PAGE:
407 West State Street, Trenton, NJ 08618  (609)695-3481
 NJLM logo 

William G. Dressel Jr, Executive Director - Michael J. Darcey, CAE, Asst Executive Director
Patricia Meyer

The Council on Local Mandates
An Update on the
Ten Year Anniversary

NJ State Seal Patricia Meyer
Executive Administrator and Coordinator
Council on Local Mandates

December 2005 marked the tenth anniversary of the “State Mandate, State Pay” Amendment to the New Jersey Constitution. Among other things, the Amendment called for the creation of a Council on Local Mandates to resolve unfunded mandate disputes. This article provides a brief overview of the basic concept of “State Mandate, State Pay” and of the Council’s history, from its creation in 1996 to the present.

Because this article merely summarizes certain provisions of the underlying law, readers are urged to independently review the full texts of the Amendment and Council statute. Those texts, and the texts of all Council decisions, are available on the Council’s web site, at www.state.nj.us/localmandates.

The “State Mandate, State Pay” Amendment to the New Jersey Constitution (“Amendment”) was approved by voters in the November 1995 general election, and became effective on December 7, 1995. See N.J. Const. art. VIII, § 2, ¶5. The Amendment directed the legislature to create a Council on Local Mandates to “resolve any dispute” regarding whether a statute, rule, or regulation is an “unfunded mandate” as set forth in the Amendment. Amendment at ¶5(b). If the Council determines there is such an unfunded mandate, the mandate shall “cease to be mandatory in its effect and expire.” Id. at ¶5(a).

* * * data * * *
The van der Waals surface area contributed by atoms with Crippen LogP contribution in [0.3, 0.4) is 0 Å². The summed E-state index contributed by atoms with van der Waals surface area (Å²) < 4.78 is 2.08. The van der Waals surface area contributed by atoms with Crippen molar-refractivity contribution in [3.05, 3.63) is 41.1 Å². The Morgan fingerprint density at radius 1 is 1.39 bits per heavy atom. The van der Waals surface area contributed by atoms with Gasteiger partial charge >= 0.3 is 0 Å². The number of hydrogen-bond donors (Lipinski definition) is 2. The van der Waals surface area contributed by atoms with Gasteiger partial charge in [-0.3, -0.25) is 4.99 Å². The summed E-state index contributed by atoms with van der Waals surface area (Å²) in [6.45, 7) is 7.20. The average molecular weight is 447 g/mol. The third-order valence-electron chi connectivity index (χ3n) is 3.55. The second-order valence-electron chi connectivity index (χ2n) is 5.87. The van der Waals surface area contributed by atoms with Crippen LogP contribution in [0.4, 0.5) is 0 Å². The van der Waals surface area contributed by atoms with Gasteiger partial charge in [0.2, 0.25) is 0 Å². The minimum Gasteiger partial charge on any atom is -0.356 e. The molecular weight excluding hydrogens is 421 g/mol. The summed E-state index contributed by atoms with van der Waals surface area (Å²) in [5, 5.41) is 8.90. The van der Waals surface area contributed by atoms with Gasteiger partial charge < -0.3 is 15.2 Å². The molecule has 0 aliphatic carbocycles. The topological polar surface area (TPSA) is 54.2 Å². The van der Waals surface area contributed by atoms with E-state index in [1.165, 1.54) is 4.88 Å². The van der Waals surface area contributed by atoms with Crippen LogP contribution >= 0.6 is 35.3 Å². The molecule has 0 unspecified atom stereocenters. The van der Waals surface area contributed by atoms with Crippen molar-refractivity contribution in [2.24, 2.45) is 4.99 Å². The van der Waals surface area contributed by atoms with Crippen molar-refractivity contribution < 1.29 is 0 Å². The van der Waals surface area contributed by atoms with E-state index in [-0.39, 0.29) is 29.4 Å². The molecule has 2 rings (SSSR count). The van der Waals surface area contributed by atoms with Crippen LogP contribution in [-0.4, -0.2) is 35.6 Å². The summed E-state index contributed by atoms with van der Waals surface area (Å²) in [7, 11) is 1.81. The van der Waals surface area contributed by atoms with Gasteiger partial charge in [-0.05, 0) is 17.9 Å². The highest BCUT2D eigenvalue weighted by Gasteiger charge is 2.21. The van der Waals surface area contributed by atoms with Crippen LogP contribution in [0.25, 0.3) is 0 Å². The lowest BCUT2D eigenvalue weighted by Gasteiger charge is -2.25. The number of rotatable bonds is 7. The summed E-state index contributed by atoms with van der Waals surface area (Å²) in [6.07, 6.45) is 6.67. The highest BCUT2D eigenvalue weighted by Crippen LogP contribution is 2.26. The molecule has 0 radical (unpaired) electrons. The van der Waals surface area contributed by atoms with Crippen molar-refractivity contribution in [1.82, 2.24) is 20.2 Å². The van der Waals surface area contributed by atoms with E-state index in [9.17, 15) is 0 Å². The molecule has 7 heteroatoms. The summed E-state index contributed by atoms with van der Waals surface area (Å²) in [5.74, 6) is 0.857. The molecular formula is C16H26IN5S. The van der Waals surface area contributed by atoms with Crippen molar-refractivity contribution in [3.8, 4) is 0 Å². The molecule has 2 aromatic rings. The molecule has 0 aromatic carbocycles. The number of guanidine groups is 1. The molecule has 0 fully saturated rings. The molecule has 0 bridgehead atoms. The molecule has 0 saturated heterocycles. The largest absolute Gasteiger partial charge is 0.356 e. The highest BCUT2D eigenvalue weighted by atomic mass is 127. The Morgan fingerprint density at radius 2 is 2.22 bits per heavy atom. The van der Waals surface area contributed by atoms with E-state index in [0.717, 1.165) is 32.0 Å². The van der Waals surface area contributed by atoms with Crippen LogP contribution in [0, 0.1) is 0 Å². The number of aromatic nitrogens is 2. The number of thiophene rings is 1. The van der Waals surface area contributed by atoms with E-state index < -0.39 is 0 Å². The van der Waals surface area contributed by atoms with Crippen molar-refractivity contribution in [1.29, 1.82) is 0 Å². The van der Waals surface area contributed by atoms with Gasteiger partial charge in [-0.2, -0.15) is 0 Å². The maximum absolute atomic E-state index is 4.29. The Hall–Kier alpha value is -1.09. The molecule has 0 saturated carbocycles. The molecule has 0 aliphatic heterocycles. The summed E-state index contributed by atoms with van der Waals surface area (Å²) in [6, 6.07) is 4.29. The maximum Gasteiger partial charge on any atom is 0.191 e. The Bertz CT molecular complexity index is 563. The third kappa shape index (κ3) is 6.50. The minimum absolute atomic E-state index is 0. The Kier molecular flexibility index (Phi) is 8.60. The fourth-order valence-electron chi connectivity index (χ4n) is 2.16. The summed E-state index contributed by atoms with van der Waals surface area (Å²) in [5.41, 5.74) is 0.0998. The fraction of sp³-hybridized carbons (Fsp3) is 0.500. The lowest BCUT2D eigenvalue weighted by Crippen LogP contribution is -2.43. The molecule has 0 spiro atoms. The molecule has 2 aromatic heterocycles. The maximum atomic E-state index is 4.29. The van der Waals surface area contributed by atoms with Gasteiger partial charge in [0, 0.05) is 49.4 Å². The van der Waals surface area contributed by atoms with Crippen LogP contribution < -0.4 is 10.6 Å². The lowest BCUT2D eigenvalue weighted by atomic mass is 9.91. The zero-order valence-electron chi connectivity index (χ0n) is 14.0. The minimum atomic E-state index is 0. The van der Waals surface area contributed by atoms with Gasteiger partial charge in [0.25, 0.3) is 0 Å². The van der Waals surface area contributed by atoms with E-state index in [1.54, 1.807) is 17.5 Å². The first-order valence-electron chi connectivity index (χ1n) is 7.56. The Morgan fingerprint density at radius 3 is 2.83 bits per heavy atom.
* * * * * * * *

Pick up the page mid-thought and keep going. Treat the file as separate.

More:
Generally, the Amendment defines an “unfunded mandate” as any provision of a law, rule, or regulation, enacted or effective after certain specified dates in 1996, which imposes a mandate on boards of education, counties, or municipalities but which “does not authorize resources, other than the property tax, to offset the additional direct expenditures required for [its] implementation.” Id. In addition, the Amendment delineates six categories of laws, rules or regulations that “shall not be considered unfunded mandates.” Id. at ¶ 5(c).

The legislature fulfilled its obligation to create the Council by the enactment of implementing legislation, the “Council statute,” effective May 8, 1996. See N.J.S.A. 52:13H-1 et seq. The Council statute provides considerable detail regarding Council operations, and contains several important provisions related to the role of the Council in resolving unfunded mandate disputes. For example, Section 12 of the Council statute dictates, among other things, the persons or organizations that may file a complaint with the Council, and details the process by which interested groups or individuals may appear in a case as “amici curiae.” N.J.S.A. 52:13H-12.

Other examples of case-related provisions in the Council statute include a restriction on the issuance of advisory rulings or opinions, and a specific authorization for Council issuance of preliminary injunctions if certain defined standards are met. N.J.S.A. 52:13H-13 and -16. The Council statute also provides that Council rulings are political determinations and “shall not be subject to judicial review.” N.J.S.A. 52:13H-18.